Industry analysts have described the US$53-million settlement reached between the Central Bank of Nigeria (CBN) and MTN Nigeria as a slap on the wrist for the mobile network operator.
MTN and the CBN were in a dispute over the transfer of the funds (US$8.12-billion), which the bank said the company had sent abroad in breach of foreign exchange regulations between 2007 and 2015.
Reuters reported that the CBN had ordered MTN and its lenders to bring back a total of US$8.1-billion it alleged the company had illegally repatriated using improperly issued paperwork between 2007 and 2008.
Following the first meeting of the monetary policy committee, Godwin Emefiele, CBN Governor, said: "This [notional reversal] has since been paid by the MTN, and the terms of settlement of the matters have already been lodged in the appropriate Nigerian courts."
MTN issued a statement which read: "MTN Nigeria provided additional material documentation which satisfactorily clarified its remittances. The CBN upon review of the additional documentation concluded that MTN Nigeria is no longer required to reverse the historical dividend payments made to MTN Nigeria shareholders."
Slap on the wrist
In August 2018, ITWeb Africa reported that stakeholders in Nigeria were divided over the CBN-MTN issue.
In December of that year, when ITWeb Africa reported both parties made public their ongoing efforts to settle the case out-of-court, prompting a postponement of the case, subscribers and other stakeholders who spoke to ITWeb Africa said the operator was using a move that has proven effective over the years.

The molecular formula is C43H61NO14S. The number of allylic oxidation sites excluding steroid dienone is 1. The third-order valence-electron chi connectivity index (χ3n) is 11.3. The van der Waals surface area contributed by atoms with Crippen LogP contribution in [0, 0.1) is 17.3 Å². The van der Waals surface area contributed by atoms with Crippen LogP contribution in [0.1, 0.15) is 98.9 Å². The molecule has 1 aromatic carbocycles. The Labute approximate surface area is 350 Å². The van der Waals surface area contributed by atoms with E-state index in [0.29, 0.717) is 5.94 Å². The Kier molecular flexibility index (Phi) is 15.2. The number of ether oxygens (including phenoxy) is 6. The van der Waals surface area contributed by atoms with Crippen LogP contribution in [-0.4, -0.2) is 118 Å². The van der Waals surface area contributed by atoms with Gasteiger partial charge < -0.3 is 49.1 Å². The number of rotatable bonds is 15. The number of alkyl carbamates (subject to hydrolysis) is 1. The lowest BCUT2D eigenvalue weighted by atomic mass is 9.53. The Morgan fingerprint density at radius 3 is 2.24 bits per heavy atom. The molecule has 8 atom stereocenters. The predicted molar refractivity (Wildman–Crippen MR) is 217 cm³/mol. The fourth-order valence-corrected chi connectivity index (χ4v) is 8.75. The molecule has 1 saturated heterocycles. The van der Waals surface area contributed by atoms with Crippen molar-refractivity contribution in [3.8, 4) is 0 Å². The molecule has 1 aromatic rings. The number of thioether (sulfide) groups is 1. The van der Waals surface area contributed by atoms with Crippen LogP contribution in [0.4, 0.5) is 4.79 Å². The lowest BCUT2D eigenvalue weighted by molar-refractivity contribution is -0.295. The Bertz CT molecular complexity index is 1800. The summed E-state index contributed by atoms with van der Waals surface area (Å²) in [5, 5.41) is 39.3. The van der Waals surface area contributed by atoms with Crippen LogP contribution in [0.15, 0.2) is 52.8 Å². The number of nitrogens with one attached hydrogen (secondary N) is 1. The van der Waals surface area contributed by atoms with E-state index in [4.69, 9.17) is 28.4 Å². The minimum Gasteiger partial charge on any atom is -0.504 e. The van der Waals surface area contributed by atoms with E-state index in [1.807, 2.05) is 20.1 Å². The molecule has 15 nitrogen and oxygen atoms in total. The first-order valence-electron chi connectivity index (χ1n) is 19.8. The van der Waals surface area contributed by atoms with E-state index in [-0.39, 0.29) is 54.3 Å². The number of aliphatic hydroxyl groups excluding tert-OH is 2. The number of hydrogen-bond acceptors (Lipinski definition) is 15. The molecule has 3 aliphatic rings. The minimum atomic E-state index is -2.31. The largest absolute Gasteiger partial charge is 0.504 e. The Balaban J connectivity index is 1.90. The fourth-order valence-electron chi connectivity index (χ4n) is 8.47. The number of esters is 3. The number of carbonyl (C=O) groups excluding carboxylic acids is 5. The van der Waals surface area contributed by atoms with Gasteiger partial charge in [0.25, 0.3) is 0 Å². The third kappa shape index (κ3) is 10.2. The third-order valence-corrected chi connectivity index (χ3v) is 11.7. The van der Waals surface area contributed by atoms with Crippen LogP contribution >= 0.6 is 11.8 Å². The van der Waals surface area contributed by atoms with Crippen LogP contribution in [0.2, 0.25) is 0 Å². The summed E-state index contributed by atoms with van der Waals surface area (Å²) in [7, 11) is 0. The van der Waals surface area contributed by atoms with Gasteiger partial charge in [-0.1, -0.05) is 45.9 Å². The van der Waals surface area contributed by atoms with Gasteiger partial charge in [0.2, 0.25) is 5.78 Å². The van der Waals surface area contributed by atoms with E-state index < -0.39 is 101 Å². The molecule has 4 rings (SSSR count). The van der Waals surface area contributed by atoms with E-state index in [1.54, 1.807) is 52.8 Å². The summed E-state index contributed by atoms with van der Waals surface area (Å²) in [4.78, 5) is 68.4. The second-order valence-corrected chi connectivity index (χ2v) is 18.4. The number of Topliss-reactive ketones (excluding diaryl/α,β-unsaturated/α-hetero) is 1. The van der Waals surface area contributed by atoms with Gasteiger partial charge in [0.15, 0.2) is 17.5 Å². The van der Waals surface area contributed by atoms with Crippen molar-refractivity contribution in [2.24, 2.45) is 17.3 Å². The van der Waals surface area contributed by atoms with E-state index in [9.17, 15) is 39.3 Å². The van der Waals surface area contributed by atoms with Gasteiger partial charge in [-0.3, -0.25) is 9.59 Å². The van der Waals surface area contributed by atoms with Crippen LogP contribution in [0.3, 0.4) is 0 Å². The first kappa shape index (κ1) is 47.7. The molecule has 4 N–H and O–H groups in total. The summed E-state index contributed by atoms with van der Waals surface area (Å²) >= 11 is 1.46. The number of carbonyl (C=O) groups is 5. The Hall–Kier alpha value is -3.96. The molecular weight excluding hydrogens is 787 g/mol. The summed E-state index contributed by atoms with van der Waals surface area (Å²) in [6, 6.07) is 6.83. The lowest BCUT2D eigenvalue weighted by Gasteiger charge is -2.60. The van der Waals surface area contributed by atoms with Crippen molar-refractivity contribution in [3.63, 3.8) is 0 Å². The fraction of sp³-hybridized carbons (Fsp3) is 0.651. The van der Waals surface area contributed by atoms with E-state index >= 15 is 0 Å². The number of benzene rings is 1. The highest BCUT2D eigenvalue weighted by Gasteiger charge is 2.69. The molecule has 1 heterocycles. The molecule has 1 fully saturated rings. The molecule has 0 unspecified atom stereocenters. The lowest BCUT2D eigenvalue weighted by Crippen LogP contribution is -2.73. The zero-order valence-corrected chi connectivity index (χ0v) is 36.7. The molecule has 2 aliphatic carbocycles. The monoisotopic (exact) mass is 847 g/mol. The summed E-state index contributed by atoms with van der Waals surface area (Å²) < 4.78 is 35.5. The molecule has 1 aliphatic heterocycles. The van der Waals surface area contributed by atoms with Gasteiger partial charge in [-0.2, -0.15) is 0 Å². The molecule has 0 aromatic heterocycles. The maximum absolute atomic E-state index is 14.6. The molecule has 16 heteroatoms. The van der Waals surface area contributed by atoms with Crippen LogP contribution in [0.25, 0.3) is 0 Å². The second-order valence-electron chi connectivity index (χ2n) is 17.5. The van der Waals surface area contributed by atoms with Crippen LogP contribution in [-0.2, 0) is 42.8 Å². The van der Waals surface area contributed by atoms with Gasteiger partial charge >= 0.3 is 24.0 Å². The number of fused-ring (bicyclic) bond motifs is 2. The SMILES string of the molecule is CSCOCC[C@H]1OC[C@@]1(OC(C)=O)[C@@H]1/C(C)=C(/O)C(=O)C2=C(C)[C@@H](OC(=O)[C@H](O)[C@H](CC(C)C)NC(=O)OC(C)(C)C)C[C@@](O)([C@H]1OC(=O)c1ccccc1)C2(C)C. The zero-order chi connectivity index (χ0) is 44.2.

Local tech expert Wale Ladipo said: "Whenever MTN has a trouble in Nigeria, it will first file a lawsuit, then you will start seeing media propaganda aimed that would present the company as being frustrated by local authorities. When the Nigerian government sees that foreign investments are being threatened, it will reluctantly begin to dance to the operator's tune. We should also start asking whether those representing Nigeria in the discussions have the country's best interest at heart or not."
Tope Fasua, CEO of Global Analytics Consulting, believed CBN missed a chance to assert its authority and blamed the reduction of the sum for notional reversal on 'regulatory laxity' and 'recapitulation to blackmail from foreign capitalist interests'.
Representatives of the Civil Society Legislative Advocacy Centre and the Centre for Social Justice said MTN appears to have mastered how to handle the Nigerian government since it has successfully reduced previous fines issued by the Nigerian Communications Commission (NCC).
"Nigeria has regulators that will rather cooperate with multinational organisations to undermine the interest of Nigeria," said Auwwal Rafsanjani, Civil Society Legislative Advocacy Centre's Executive Director.